Before The Skin I Live In, Sleepaway Camp, or Dressed To Kill, there was William Castle’s Homicidal. If you’ve never seen it, you should probably stop reading. There’s no way for me to talk about this movie without giving away the ending. There. You’ve been warned.
That said, let’s get the reveal right out of the way. Jean Arless (the one-time stage name of Joan Marshall) plays Emily, a live-in caretaker for a woman named Helga. Castle apparently preferred the name Jean because it was more gender neutral. Arless, you see, also plays Emily’s, uh, “husband,” Warren.
Arless is compelling in both roles. It’s claimed she went so farr as to dub Warren’s lines herself as she supposedly had the ability to alter her voice making it much deeper.
The eeriness of her appearance is amped up nicely by makeup that achieves an Uncanny Valley effect regardless of gender. It only gets weirder from there with a plot that is deliciously convoluted. On paper it may come off as a bit silly, but onscreen it works.
Warren, you see, was born female. He was delivered by a nurse, the aforementioned Helga (the local doctor being conveniently sick). Helga and Warren’s mother conspire to list Warren as male on the birth certificate and get the county clerk to go along with this.
Warren is raised as male. He has a half sister, Miriam Webster (unfortunate name). Their parents die in a car crash when the children are young, and Warren goes off to Denmark with Helga (like ya do). It’s never specified why. He returns at the age of twenty with Helga (who has had a stroke) and her live-in caretaker, Emily.
Before we meet Warren, in fact, Emily kills a justice of the peace then returns home to tell Helga who is mute and confined to a wheelchair. Come to think of it, a number of folks in Castle’s movies can’t talk. Huh.
Anyway, now that Warren is about to claim his inheritance, he has to kill everyone in the way. He does this through Emily. Emily kills the justice of the peace (who happened to be the county clerk who signed the birth certificate), Helga, and intends to kill Miriam.
Convoluted. Deliciously. And nearly as full of holes as Blackburn, Lancashire. For example:
- Why does Emily have to kill Miriam? Miriam only gets the inheritance, it turns out, if there is no male heir, but there is, kind of: Warren.
- How is the house exactly the same as it was during Warren and Miriam’s childhood? Warren was in Denmark. Miriam doesn’t live there. One assumes she was brought up by her biological mother (we don’t really get the backstory on that).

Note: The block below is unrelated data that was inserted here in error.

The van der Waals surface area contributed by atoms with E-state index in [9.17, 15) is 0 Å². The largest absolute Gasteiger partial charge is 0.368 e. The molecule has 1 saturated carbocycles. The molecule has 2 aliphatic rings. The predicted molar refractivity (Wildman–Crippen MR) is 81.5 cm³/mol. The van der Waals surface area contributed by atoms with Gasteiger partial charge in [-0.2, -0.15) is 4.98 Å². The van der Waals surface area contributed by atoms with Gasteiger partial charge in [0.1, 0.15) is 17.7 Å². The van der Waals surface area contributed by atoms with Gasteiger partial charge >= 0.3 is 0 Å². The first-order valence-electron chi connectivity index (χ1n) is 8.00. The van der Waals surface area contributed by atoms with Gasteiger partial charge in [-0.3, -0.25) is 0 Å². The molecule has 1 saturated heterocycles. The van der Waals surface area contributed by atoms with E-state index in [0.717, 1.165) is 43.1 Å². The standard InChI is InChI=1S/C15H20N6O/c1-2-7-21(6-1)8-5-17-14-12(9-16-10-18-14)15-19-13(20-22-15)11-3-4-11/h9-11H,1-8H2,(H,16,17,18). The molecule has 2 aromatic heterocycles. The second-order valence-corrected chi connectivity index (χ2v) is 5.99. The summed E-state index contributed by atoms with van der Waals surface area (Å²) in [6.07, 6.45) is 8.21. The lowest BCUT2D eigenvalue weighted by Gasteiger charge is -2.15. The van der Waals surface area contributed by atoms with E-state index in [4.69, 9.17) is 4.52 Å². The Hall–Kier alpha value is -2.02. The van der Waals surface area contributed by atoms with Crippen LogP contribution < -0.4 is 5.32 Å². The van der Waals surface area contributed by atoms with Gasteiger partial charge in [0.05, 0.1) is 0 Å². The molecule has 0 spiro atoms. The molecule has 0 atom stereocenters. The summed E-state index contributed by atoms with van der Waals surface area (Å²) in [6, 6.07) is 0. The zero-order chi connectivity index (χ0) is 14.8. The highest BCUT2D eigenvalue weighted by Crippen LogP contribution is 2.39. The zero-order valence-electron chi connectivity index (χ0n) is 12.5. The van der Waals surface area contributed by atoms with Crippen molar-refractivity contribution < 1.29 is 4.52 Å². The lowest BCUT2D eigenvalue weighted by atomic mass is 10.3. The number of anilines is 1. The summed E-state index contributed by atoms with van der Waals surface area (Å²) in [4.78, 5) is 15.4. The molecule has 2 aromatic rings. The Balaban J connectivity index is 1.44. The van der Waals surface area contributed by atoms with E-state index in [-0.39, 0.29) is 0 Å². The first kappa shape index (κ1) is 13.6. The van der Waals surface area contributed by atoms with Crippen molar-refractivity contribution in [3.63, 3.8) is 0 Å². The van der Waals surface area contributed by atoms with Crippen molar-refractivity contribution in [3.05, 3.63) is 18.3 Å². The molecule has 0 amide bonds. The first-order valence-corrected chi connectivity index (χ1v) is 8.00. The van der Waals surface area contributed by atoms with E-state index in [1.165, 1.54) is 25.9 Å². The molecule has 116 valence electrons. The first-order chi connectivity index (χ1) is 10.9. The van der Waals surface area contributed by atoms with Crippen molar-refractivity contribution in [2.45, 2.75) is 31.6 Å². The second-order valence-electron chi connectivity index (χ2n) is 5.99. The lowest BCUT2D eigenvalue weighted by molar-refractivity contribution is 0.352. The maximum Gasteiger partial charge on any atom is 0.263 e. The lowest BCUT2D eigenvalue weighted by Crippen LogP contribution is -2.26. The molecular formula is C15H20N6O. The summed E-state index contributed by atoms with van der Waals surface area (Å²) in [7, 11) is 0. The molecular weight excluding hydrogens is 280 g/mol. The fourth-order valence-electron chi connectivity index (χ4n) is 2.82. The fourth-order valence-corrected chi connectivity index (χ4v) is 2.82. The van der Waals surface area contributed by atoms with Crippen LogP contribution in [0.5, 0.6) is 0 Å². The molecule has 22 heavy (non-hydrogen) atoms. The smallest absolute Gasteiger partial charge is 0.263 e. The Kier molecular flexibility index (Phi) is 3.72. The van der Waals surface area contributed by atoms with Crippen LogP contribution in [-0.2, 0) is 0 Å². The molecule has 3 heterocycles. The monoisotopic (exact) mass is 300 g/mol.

- Why doesn’t Helga ever write anyone a note saying something like, “Emily is going to kill me,” or even, “Help!”
- Speaking of Helga, what happened when she took Warren to Denmark, land of the first sex reassignment surgery? Well, as the detective says at the end, “What happened there we don’t know.” Or do we?
- Possibly the biggest plot hole of all, why doesn’t anyone recognize Emily? The big reveal is merely Emily taking off her wig. Nobody saw any resemblance this entire time? Really?
Numerous comparisons can be between Homicidal and Psycho. To be fair, Castle may well have lifted a few shots from Hitchcock:
It’s more difficult, though, to determine who’s copying whom in terms of film exploitation, showmanship, and straight up gimmickry. Hitchcock could grind out the hype in true P.T. Barnum style, but Castle was masterful at this. Pretty much every movie had a gimmick: audiences voting on endings, life insurance policies for getting scared to death, Percepto.
Homicidal was no exception. It opens with Castle doing needlepoint and talking to the audience about the story. Très Alfred Hitchcock Presents.
Before the big reveal, Castle hits us with a Fright Break. A clock comes up on the screen, and anyone too frightened to see the end of the movie has 45 seconds to leave the theater.
There are also significant differences between the two in terms of Norman Bates and Warren. Norman dressed up like his mother and killed people. Warren lived most of his life as male even though he is biologically female.
The point for Emily/Warren is that this is not, in fact, a gender issue. Warren was brought up male in order to inherit his father’s estate which supposedly was only going to go to a son. As is so often the case, it’s all about the money. Well, money and misogyny.
One more distinction–Norman Bates hears his mother’s voice in his head. Emily/Warren put up a façade to claim an inheritance. The point, however, is that this was not a sexual identity story as much as a long-term grift. Warren maintained an illusion while Norman is trapped in a delusion.
Ultimately, everything revolves around Warren masquerading as Emily. I like to think of it as a sort of noir hybrid of Victor Victoria, Sleepaway Camp, and Psycho. Sociologically, you can make of that what you will.
(4 if you count Warren/Emily separately)